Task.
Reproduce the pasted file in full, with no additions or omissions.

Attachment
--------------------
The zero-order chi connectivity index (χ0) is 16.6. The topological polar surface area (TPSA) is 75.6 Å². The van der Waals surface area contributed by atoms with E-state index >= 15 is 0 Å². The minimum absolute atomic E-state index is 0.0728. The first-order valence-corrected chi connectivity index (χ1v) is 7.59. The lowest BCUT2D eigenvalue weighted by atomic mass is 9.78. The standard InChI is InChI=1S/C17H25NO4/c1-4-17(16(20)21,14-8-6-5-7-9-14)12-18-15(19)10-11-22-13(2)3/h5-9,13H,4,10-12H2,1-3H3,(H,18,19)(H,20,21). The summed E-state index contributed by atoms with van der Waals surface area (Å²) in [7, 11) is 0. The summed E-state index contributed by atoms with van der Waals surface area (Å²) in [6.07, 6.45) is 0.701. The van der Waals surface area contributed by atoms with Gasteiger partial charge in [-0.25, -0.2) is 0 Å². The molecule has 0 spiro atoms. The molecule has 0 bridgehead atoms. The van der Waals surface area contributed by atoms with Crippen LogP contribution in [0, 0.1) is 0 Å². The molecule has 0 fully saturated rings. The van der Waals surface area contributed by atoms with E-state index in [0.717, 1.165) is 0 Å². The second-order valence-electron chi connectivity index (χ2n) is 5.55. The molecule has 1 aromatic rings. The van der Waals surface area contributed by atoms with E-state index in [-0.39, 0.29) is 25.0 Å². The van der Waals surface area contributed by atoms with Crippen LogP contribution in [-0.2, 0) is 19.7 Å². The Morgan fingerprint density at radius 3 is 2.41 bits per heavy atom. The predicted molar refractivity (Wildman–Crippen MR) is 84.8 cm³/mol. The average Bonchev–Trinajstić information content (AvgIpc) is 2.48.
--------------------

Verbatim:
The zero-order chi connectivity index (χ0) is 16.6. The topological polar surface area (TPSA) is 75.6 Å². The van der Waals surface area contributed by atoms with E-state index >= 15 is 0 Å². The minimum absolute atomic E-state index is 0.0728. The first-order valence-corrected chi connectivity index (χ1v) is 7.59. The lowest BCUT2D eigenvalue weighted by atomic mass is 9.78. The standard InChI is InChI=1S/C17H25NO4/c1-4-17(16(20)21,14-8-6-5-7-9-14)12-18-15(19)10-11-22-13(2)3/h5-9,13H,4,10-12H2,1-3H3,(H,18,19)(H,20,21). The summed E-state index contributed by atoms with van der Waals surface area (Å²) in [7, 11) is 0. The summed E-state index contributed by atoms with van der Waals surface area (Å²) in [6.07, 6.45) is 0.701. The van der Waals surface area contributed by atoms with Gasteiger partial charge in [-0.25, -0.2) is 0 Å². The molecule has 0 spiro atoms. The molecule has 0 bridgehead atoms. The van der Waals surface area contributed by atoms with Crippen LogP contribution in [0, 0.1) is 0 Å². The molecule has 0 fully saturated rings. The van der Waals surface area contributed by atoms with E-state index in [0.717, 1.165) is 0 Å². The second-order valence-electron chi connectivity index (χ2n) is 5.55. The molecule has 1 aromatic rings. The van der Waals surface area contributed by atoms with E-state index in [-0.39, 0.29) is 25.0 Å². The van der Waals surface area contributed by atoms with Crippen LogP contribution in [-0.2, 0) is 19.7 Å². The Morgan fingerprint density at radius 3 is 2.41 bits per heavy atom. The predicted molar refractivity (Wildman–Crippen MR) is 84.8 cm³/mol. The average Bonchev–Trinajstić information content (AvgIpc) is 2.48.